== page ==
Fabrics exhibition report – February 2018

Just like the luminous summer 2019 fashions presented at the Fabrics show, the business climate is growing clearer, confirming milder days ahead. In the aisles, a gentle energy flows. International buyers are calm, positive and determined. “They’re focused and efficient in their selections,” is the feedback at the Japanese stand Maruwa. Exhibitors appreciate visitors’ fashion acuity. “This is a top-category audience that identifies in the blink of an eye the most refined pieces, like these delicate pleats,” said Franck Abolo, marketing director at Hang Gang Lace. At Colombo, makers of high-end Italian suitings, there was no doubt about it: “In Europe, the horizon has been clearing up for the past 18 months. Markets are regaining strength, optimism is returning, stylistic directions are underway and a clear upmarket shift has begun,” noted Andrea Rossi, while presenting a new ultra-light “cashmere 4.0” here in Paris. This new luxury product should contribute to the company’s growing turnover (up 30% over the winter), which is expected to hit €95 million in 2018.



Along with the numbers, morale is rising. This winter, Italy’s Group Emmetex described a more “relaxed” atmosphere at the show, with “customers who buy better and are making a distinct return to quality,” The foreign exchange market, dominated by a strong dollar, seems to be favouring business. For Eser Özgül, sales director at Turkey’s Guldogan, “Exports are increasing with strong demand from the U.S., the U.K. and Germany.” On the technical-fashion chessboard, Germany is dexterously advancing its pawns. “German garment manufacturers rely on our most innovative products: ultra-light pfc-free recycled nylon for example, or water-resistant nylon plain weaves treated with salt-shrinking,” explains Kouiju Takata, director of the weaving section of the Japanese group Itochu.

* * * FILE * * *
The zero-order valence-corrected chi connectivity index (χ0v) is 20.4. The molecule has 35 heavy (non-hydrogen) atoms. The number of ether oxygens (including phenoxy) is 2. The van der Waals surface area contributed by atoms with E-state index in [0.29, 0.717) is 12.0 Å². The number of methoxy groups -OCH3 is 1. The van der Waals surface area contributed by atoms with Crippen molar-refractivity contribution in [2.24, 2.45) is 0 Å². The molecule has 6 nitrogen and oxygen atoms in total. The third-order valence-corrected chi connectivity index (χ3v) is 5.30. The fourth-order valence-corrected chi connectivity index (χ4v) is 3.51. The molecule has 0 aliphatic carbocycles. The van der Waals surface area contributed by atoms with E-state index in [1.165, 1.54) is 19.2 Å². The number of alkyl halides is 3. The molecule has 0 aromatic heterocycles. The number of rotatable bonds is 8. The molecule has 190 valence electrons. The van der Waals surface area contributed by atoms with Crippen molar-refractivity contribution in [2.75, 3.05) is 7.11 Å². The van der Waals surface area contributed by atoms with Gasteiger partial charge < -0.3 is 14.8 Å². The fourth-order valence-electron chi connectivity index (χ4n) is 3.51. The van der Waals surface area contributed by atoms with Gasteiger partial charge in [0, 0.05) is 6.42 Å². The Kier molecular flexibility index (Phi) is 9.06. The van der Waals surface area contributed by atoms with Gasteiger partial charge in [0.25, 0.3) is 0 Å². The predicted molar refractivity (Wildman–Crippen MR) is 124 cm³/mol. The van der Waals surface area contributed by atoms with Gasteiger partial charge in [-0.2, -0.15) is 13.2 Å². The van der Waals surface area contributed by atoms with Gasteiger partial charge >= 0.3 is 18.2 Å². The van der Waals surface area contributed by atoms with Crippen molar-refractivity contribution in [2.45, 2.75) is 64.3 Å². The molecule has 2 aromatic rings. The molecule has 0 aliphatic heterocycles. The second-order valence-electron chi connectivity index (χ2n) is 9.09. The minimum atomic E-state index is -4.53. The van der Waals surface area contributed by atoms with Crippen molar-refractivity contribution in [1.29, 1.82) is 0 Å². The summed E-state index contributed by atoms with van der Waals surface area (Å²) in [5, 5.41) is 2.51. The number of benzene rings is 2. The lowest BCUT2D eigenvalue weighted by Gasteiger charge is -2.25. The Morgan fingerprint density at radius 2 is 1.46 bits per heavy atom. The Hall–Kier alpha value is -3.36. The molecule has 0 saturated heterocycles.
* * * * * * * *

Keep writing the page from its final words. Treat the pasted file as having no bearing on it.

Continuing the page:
Driven by technology, niche markets are inspiring visitors. At Balas Textile, the Willskin innovation – a mosquito repellent fabric that respects both health and the environment – has attracted broad interest. “The insecticide is integrated into the fibres. It’s exactly the kind of smart technology development that is currently attracting brands,” said company president Olivier Balas. Brands that have also caught the green wave: “Polyesters are liked when recycled and demand is on the rise for reused polyamides. Fashion is looking for meaning.” This opinion is shared by print-specialist Ratti, whose eco-responsible collection, launched in 2017, is attracting the attention of major luxury houses. “The Houses are following the broadening of the eco-friendly range, rounded out this season by linen and hemp, along with cottons, lyocell and silks.” This last, however, creates a challenge for the silky sector, as the price of silk has moved sharply higher in recent months. “A year ago a kilo cost €50, last September it cost €70 and this month it’s worth €85,” noted Bruno Denis, president of Denis & Fils, with concern. Brand upscaling might in fact have its limits.

Discover the Fabrics exhibitors list here


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